Rod MacKenzie
Rod MacKenzie

Ashley Madison and the culture of shame and gossip

I confess I hadn’t even heard of Ashley Madison until the other day when the hack into their data base “went viral” as the saying goes. Oooh, how the human race loves to wallow in scandal. Oh to gossip and swim about in who is having an affair, or who has been caught out for doing something lipsmackingly despicable. It may be “despicable”, unspeakable and so forth, but many are attracted to this smut like flies to manure. The more spectacular the better. Yes, it came as no surprise but was still a headline that a Christian minister and even — celestial virgins forbid — an Islamic preacher have been “named” or caught out on the Ashley Madison lists.

What interests me about all this? How it is we have these fortified walls around us called “our privacy”, which serve to keep us more apart than together. How terrified we are of “it all” being exposed. Here in New Zealand, and even more so when I lived in England, people are so stuck up about their “privacy”. Ultimately, unless you are under the delusion you are at the centre of the universe, who cares what you look at on the internet, or how much you earn, how much is in your bank account, what your various opinions are, when you last had decent sex, and whom you would love to have sex with and how? Why do we think all that privacy actually matters? In China, where I lived for seven years, Western privacy was not understood much. This often had comic results and loads of opportunities to deflate my Western, privacy-craving ego.

As a South African who grew up in the abominable apartheid era I have experienced the alienating effects of not being able to relate to others with — wait for it — our bodies. Because we placed such a curse on the body. We marked out silly differences like pigmentation, accents and cultural habits. We still do.

Connect with each other through our bodies?

The very thought seems disturbing, even gross, something out of a hippie nudist camp devoted to the excessive use of marijuana. We, nearly all of us, have withdrawn, detribalised, and become “private”. We are elitist and every other -ist and -ism you like, instead of connecting with others on a truly authentic level. We do it all the time. Apartheid is only one kind of othering. A glaring one, yes, but still only one kind. It is my view that because we are unable to relate authentically to one another we end up gossiping about one another. We backstab, criticise, delight in schadenfreude, revel in some people being caught with their pants down.

I covered the theme of gossip at one point in a novel I recently finished, titled Orphan Country. About a quarter of it is set in Cape Town in apartheid South Africa and in the time shortly after Mandela’s release. Ruth is half-Chinese and has a strange time of it in the apartheid era where local government did not quite know what to do with the Chinese. I deliberately play on that. Without giving away any spoilers, here is her final journal entry about a quarter of the way into the novel, addressed to someone she is clearly very fond of, a young man called Simon, also half-Chinese, who has fled South Africa to settle back in the home of his ancestors, Shanghai. Ruth’s final journal entry is all about the cancer and shame of gossip, about othering, and expresses her own (self-confessed) romanticised, idealised version of a world without the malice of backstabbing and whispered schadenfreude. The people she depicts in those crammed rooms in Shanghai would certainly have no use for, and definitely no understanding of the Ashley Madison “crises” of a more “sophisticated” world. Here goes.

***

I detest the way they gossiped about us, Simon. Among the students, among the teachers, and on the streets.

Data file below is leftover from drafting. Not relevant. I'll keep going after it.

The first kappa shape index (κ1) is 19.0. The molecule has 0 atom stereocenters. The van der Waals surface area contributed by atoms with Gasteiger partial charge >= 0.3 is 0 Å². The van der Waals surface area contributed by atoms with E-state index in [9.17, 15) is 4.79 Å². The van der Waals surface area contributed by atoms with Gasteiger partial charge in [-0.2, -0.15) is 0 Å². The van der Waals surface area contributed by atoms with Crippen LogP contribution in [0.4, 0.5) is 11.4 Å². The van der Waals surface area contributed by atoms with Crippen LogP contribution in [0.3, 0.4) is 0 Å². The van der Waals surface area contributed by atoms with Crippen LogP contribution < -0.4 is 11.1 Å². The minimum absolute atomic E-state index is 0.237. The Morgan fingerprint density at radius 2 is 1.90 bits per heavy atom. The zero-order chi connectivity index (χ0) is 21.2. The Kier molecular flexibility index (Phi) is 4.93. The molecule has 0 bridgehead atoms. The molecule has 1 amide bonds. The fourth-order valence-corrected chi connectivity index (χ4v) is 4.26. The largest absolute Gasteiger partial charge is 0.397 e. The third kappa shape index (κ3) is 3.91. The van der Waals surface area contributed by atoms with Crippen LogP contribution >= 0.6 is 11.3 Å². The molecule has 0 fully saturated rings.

Endless idle talk is one of the results of a society where people have forgotten how to communicate with one another. They become backstabbers. They talk about one another behind their backs because they cannot relate to each other with their bodies. This is because of all the lies said about the body: its skin colour, its desires, its hopes and craving for freedom. I live in a country [South Africa] that is rich with that alienation. I don’t know what your country, China, is like. I do know you are there now by the way. Thanks for letting me know [he didn’t]. I don’t know if I will ever see you again, as, for what it’s worth, this country is the only home I have. I gather you are living in Shanghai now and I can see from a map your restaurant is near Nanjing West Road. I would like to go there – some day. I wonder if you have ever been to any of those ancient villages my teacher told me about, or if you ever go into the real city slums, where eight tenants are barged up in one room apartments not that far from where you probably live somewhere in downtown Shanghai. Here is my romanticised version of all that. Those people who live eight or more to a room know everything about one another. These people even know exactly how the other couples have sex. and for how long. Judging by the sounds of the lovemaking, the others know to what extent the sex relieves the man and the woman. They can intuit the likelihood of the woman becoming pregnant. That she doesn’t have to hide it because there is no shame to hide. Because all in that room or compartment share the same mattress or floor. Around the gas stove, if they have one, they may even compare cohabitation notes as if reading aloud different cooking recipes. Now those, Simon, are conversations. They are not guarded extractions and manipulative revelations like what I got from … the other day about you and me, or him and me. In those rooms in those China slums there are no secrets. It’s the exact opposite of the phone being put down on me, which happened just now when I tried to contact you in Jo’burg. Those crowded places in China, near where you live, squalid as they may be, are where people have roots. These are places where people squat and talk in the same breath about chopping onions, finding a cloth to sponge their bodies down, taking a shit, and have intimate arguments with their lovers while others listen and have their say. They’re all in it together. They share buckets and chipped mugs for drinking water. There are no “privacy issues”. There are no hidden birth certificates, letters from unknown parents discreetly only enquiring about only one offspring. There is no such thing as gossip. No such thing as rumours and smut descending and dirtying everything like smoke from factory chimneys. No word for idle talk at all, like calling a girl an unwanted, abandoned whore bastard. Because everyone already knows other people’s business and even the word “business” or the term “none of my business” has not accreted the meanings it has today. This is so unlike a smart “white person’s” area, such as Hout Bay or Bryanston where the values that are exalted are: mind your own business, only notice the car I drive, the houses I own and the women I can fuck. By the way, Simon, here in Woodstock, where I live, in case you ever want to know, privacy also isn’t such an igloo around people, because there is far less money or the sordid desire to have obscene wealth. Perhaps it’s because of the view of the mountains which I’m looking at right now as today’s Cape mist clears. And because of that harbour nearby. There is a lot of poverty right here. There is also such lovely, natural beauty. So perhaps the feeling of being human here in Woodstock is derived – no, not derived, granted – by this narrow lung between mountain stone and ocean. Here, being human comes from the sense of being squeezed between that light on tall, bearded granite and these stubborn harbour waters – all of which absorbs every story the human race has ever come up with.